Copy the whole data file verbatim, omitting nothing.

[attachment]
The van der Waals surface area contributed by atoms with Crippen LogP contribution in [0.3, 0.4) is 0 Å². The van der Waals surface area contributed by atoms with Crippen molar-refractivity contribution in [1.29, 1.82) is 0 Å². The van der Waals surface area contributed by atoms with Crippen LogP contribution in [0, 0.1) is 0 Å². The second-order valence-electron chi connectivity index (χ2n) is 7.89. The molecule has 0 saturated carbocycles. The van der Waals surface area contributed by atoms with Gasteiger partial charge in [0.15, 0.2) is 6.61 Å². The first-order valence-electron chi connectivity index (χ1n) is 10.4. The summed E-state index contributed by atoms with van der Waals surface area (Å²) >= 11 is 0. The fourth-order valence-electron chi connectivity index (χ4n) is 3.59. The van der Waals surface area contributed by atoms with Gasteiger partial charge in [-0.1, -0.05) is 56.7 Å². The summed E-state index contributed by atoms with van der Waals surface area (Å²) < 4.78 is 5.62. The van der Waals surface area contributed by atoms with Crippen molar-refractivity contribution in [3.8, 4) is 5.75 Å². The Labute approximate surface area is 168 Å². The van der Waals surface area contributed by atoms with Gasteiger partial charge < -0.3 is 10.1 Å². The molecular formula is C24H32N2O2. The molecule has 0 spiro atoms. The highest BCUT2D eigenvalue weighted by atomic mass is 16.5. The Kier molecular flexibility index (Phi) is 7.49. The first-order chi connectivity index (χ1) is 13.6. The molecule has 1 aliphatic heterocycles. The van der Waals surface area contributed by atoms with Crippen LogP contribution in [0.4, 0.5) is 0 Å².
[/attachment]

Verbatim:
The van der Waals surface area contributed by atoms with Crippen LogP contribution in [0.3, 0.4) is 0 Å². The van der Waals surface area contributed by atoms with Crippen molar-refractivity contribution in [1.29, 1.82) is 0 Å². The van der Waals surface area contributed by atoms with Crippen LogP contribution in [0, 0.1) is 0 Å². The second-order valence-electron chi connectivity index (χ2n) is 7.89. The molecule has 0 saturated carbocycles. The van der Waals surface area contributed by atoms with Gasteiger partial charge in [0.15, 0.2) is 6.61 Å². The first-order valence-electron chi connectivity index (χ1n) is 10.4. The summed E-state index contributed by atoms with van der Waals surface area (Å²) >= 11 is 0. The fourth-order valence-electron chi connectivity index (χ4n) is 3.59. The van der Waals surface area contributed by atoms with Gasteiger partial charge in [-0.1, -0.05) is 56.7 Å². The summed E-state index contributed by atoms with van der Waals surface area (Å²) < 4.78 is 5.62. The van der Waals surface area contributed by atoms with Crippen molar-refractivity contribution in [3.8, 4) is 5.75 Å². The Labute approximate surface area is 168 Å². The van der Waals surface area contributed by atoms with Gasteiger partial charge < -0.3 is 10.1 Å². The molecular formula is C24H32N2O2. The molecule has 0 spiro atoms. The highest BCUT2D eigenvalue weighted by atomic mass is 16.5. The Kier molecular flexibility index (Phi) is 7.49. The first-order chi connectivity index (χ1) is 13.6. The molecule has 1 aliphatic heterocycles. The van der Waals surface area contributed by atoms with Crippen LogP contribution in [0.4, 0.5) is 0 Å².